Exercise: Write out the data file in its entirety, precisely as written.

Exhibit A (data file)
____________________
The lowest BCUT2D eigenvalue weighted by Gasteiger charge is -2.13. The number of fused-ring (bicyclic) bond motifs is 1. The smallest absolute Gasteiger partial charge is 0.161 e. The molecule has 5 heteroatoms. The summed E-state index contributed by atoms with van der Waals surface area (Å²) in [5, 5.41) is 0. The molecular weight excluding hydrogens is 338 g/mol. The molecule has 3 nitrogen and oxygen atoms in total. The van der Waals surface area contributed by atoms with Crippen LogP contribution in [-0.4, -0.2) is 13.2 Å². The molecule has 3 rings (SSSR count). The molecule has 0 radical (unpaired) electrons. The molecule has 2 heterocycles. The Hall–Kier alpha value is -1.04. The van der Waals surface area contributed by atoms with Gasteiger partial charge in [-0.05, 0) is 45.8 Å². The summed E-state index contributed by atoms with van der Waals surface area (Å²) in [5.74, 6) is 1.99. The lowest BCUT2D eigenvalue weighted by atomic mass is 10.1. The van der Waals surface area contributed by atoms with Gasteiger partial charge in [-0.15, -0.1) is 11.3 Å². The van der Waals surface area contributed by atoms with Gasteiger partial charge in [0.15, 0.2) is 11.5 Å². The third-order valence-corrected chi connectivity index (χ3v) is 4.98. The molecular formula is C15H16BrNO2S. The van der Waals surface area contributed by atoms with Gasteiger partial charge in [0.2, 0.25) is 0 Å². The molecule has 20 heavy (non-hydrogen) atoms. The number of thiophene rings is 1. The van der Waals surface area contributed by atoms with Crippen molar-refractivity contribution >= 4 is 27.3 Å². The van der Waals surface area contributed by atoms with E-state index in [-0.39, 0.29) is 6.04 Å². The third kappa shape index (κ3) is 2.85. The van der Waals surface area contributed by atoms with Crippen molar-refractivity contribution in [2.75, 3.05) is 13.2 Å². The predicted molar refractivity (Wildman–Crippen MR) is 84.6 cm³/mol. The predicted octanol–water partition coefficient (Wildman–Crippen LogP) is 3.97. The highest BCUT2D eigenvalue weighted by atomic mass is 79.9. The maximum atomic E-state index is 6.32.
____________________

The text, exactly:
The lowest BCUT2D eigenvalue weighted by Gasteiger charge is -2.13. The number of fused-ring (bicyclic) bond motifs is 1. The smallest absolute Gasteiger partial charge is 0.161 e. The molecule has 5 heteroatoms. The summed E-state index contributed by atoms with van der Waals surface area (Å²) in [5, 5.41) is 0. The molecular weight excluding hydrogens is 338 g/mol. The molecule has 3 nitrogen and oxygen atoms in total. The van der Waals surface area contributed by atoms with Crippen LogP contribution in [-0.4, -0.2) is 13.2 Å². The molecule has 3 rings (SSSR count). The molecule has 0 radical (unpaired) electrons. The molecule has 2 heterocycles. The Hall–Kier alpha value is -1.04. The van der Waals surface area contributed by atoms with Gasteiger partial charge in [-0.05, 0) is 45.8 Å². The summed E-state index contributed by atoms with van der Waals surface area (Å²) in [5.74, 6) is 1.99. The lowest BCUT2D eigenvalue weighted by atomic mass is 10.1. The van der Waals surface area contributed by atoms with Gasteiger partial charge in [-0.15, -0.1) is 11.3 Å². The van der Waals surface area contributed by atoms with Gasteiger partial charge in [0.15, 0.2) is 11.5 Å². The third-order valence-corrected chi connectivity index (χ3v) is 4.98. The molecular formula is C15H16BrNO2S. The van der Waals surface area contributed by atoms with Gasteiger partial charge in [0.2, 0.25) is 0 Å². The molecule has 20 heavy (non-hydrogen) atoms. The number of thiophene rings is 1. The van der Waals surface area contributed by atoms with Crippen molar-refractivity contribution >= 4 is 27.3 Å². The van der Waals surface area contributed by atoms with E-state index in [-0.39, 0.29) is 6.04 Å². The third kappa shape index (κ3) is 2.85. The van der Waals surface area contributed by atoms with Crippen molar-refractivity contribution in [2.75, 3.05) is 13.2 Å². The predicted molar refractivity (Wildman–Crippen MR) is 84.6 cm³/mol. The predicted octanol–water partition coefficient (Wildman–Crippen LogP) is 3.97. The highest BCUT2D eigenvalue weighted by atomic mass is 79.9. The maximum atomic E-state index is 6.32.